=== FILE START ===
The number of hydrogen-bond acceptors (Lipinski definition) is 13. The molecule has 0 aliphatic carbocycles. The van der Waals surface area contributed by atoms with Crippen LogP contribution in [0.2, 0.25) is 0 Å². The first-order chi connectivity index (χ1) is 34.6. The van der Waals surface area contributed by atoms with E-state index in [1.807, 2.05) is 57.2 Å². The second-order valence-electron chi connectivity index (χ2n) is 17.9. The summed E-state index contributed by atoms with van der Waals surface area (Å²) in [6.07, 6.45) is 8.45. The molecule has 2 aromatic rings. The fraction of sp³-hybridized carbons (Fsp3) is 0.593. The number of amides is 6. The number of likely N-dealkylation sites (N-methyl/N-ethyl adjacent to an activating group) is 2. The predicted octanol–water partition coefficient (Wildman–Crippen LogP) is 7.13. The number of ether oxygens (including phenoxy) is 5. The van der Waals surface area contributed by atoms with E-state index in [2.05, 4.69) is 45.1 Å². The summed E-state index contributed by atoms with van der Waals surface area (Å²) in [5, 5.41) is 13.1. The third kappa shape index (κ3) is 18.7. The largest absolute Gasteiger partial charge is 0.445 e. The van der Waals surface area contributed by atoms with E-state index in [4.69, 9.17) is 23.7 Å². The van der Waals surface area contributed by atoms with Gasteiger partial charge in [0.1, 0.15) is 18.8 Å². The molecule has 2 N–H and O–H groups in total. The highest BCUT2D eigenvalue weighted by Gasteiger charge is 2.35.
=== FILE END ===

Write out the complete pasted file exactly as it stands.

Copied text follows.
The number of hydrogen-bond acceptors (Lipinski definition) is 13. The molecule has 0 aliphatic carbocycles. The van der Waals surface area contributed by atoms with Crippen LogP contribution in [0.2, 0.25) is 0 Å². The first-order chi connectivity index (χ1) is 34.6. The van der Waals surface area contributed by atoms with E-state index in [1.807, 2.05) is 57.2 Å². The second-order valence-electron chi connectivity index (χ2n) is 17.9. The summed E-state index contributed by atoms with van der Waals surface area (Å²) in [6.07, 6.45) is 8.45. The molecule has 2 aromatic rings. The fraction of sp³-hybridized carbons (Fsp3) is 0.593. The number of amides is 6. The number of likely N-dealkylation sites (N-methyl/N-ethyl adjacent to an activating group) is 2. The predicted octanol–water partition coefficient (Wildman–Crippen LogP) is 7.13. The number of ether oxygens (including phenoxy) is 5. The van der Waals surface area contributed by atoms with E-state index in [2.05, 4.69) is 45.1 Å². The summed E-state index contributed by atoms with van der Waals surface area (Å²) in [5, 5.41) is 13.1. The third kappa shape index (κ3) is 18.7. The largest absolute Gasteiger partial charge is 0.445 e. The van der Waals surface area contributed by atoms with E-state index in [4.69, 9.17) is 23.7 Å². The van der Waals surface area contributed by atoms with Gasteiger partial charge in [0.1, 0.15) is 18.8 Å². The molecule has 2 N–H and O–H groups in total. The highest BCUT2D eigenvalue weighted by Gasteiger charge is 2.35.